Often personas are described as archetypes of your target groups. But what does this mean?

The target group is more or less known. For instance it is college graduates or women between 30-40.
Target groups have their value but fall short by describing the needs, triggers, values, and requirements of potential individual customers. A persona gives the target group a face, history and biography. Personas will indicate whether or not the customer would buy and why.

The difference between target groups and personas

A simple way to understand the differences between target groups and personas is to define a target group and its results. For instance:

There are quite some Brits around. 66.47M in 2018. However this does not define an effective target group.
Narrow it down further by targeting British people, male and divorced. No exact statistics could be found, but still no exact target group.
Narrow the targets a bit further: Male Brits divorced one or more times whom live in a castle.

This makes for a finite homogeneous target group, doesn`t it?

Resulting in two prominent members of the target group:
Ozzy Osbourne - Prince of Darkness
Prince Charles - Prince of Wales and heir apparent to the British throne.

Would you address both gentlemen in the same manner?

Here is where personas chime in:
Personas put a face to the abstract description provided by the target groups and helps address people behind the numbers in a way that engages them with your content, makes them buy or sign up. This implicit customer centricity shaped the idea of personas.


The origin of personas can be traced back to 1983 and Alan Cooper.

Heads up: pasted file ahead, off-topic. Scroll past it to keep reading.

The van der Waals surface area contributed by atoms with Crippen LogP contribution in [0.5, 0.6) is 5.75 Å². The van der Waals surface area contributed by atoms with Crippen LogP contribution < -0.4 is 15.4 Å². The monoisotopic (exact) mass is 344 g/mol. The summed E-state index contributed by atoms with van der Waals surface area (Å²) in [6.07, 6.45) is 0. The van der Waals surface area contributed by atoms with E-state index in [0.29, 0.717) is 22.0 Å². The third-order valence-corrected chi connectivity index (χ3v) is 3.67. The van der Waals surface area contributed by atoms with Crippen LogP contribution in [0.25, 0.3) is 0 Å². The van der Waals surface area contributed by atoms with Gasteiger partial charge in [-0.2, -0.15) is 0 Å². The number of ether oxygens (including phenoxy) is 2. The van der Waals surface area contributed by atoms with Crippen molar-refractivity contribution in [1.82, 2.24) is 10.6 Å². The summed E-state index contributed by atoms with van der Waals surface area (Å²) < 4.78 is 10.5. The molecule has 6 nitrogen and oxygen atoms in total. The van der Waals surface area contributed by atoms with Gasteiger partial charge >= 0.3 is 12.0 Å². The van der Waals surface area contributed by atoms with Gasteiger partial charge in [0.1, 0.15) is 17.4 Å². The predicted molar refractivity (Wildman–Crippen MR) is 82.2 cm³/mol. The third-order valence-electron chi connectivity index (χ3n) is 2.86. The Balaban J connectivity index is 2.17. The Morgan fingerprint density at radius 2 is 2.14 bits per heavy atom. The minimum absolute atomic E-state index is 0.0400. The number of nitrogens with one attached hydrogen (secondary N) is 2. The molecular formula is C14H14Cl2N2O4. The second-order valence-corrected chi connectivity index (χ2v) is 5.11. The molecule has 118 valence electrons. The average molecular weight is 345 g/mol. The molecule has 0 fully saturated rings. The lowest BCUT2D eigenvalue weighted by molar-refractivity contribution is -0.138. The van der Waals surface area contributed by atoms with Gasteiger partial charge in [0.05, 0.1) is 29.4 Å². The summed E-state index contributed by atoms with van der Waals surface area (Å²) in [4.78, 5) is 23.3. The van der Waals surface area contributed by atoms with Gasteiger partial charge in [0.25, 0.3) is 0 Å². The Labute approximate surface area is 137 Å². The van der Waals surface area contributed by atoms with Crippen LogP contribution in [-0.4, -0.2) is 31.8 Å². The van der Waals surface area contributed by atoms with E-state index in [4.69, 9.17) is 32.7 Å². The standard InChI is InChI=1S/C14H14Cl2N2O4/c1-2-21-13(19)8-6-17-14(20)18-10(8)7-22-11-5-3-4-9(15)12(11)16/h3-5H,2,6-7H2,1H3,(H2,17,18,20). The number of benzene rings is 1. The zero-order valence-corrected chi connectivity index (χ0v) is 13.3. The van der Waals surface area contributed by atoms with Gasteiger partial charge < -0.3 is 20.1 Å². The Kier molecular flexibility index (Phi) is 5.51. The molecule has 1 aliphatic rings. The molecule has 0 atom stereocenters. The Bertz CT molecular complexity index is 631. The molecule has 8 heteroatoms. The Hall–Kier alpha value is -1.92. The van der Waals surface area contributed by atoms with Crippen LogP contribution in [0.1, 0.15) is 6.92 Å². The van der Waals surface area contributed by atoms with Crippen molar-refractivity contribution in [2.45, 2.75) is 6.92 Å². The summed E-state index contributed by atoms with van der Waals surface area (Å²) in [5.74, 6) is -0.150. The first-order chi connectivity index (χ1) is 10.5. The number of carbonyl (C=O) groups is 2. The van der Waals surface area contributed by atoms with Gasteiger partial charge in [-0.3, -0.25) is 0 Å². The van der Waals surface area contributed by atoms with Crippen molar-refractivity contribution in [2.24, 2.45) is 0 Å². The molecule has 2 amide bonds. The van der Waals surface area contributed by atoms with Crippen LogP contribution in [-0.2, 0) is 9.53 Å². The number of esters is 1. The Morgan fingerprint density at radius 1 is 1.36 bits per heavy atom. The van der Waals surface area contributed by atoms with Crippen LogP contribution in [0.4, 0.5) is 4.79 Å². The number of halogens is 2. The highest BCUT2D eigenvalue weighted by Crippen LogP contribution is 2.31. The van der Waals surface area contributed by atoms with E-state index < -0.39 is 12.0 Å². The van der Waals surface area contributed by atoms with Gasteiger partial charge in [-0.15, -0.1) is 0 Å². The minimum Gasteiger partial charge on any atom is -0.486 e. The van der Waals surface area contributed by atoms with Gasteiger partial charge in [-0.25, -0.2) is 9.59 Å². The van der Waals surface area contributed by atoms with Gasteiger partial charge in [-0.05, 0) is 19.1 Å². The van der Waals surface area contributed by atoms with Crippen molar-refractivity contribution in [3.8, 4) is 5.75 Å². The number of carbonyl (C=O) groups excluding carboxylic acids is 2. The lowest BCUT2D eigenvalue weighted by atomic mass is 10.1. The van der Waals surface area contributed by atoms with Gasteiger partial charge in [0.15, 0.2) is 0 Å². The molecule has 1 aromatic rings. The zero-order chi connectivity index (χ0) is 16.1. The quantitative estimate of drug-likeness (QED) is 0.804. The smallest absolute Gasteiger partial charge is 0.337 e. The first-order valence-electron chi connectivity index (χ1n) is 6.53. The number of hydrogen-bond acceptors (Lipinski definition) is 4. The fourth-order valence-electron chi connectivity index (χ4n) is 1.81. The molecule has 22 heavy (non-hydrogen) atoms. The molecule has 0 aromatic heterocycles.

In an article of the same title he described, how he grew the idea behind personas. Back then, computers were slow. At least once a day, Cooper working as a software developer needed to compile a large project management tool. Thus during that wait time he would walk and engage in a fictional conversation with a non-fictional user he named Kathy.

He discussed with Kathy problems in usability, she faced while using the project management tool. As a result he used these insights to further develop the software, which became a large success.

Chuck, Cynthia and Rob

After 1995, Cooper then a consultant, challenged with helping one of the first Business Intelligence tool vendors to get a grasp of their customers. He started interviewing potential clients of the BI tool and figured out that most fell into three distinct groups. Goals, tasks and skill level. Hence three personas were created, Chuck, Cynthia and Rob.
Cooper called personas his secret interaction design weapon and started utilizing it in all of his projects. Witnessing developers talk about personas and what they would do or if they would understand a feature. Learnings during this process led Cooper to publish in 1998 "The Inmates Are Running the Asylum", which is now the standard.

Subsequently, personas became a wild success across industries and organization . They are being utilized in everything from marketing to development, whenever a customer focus is needed.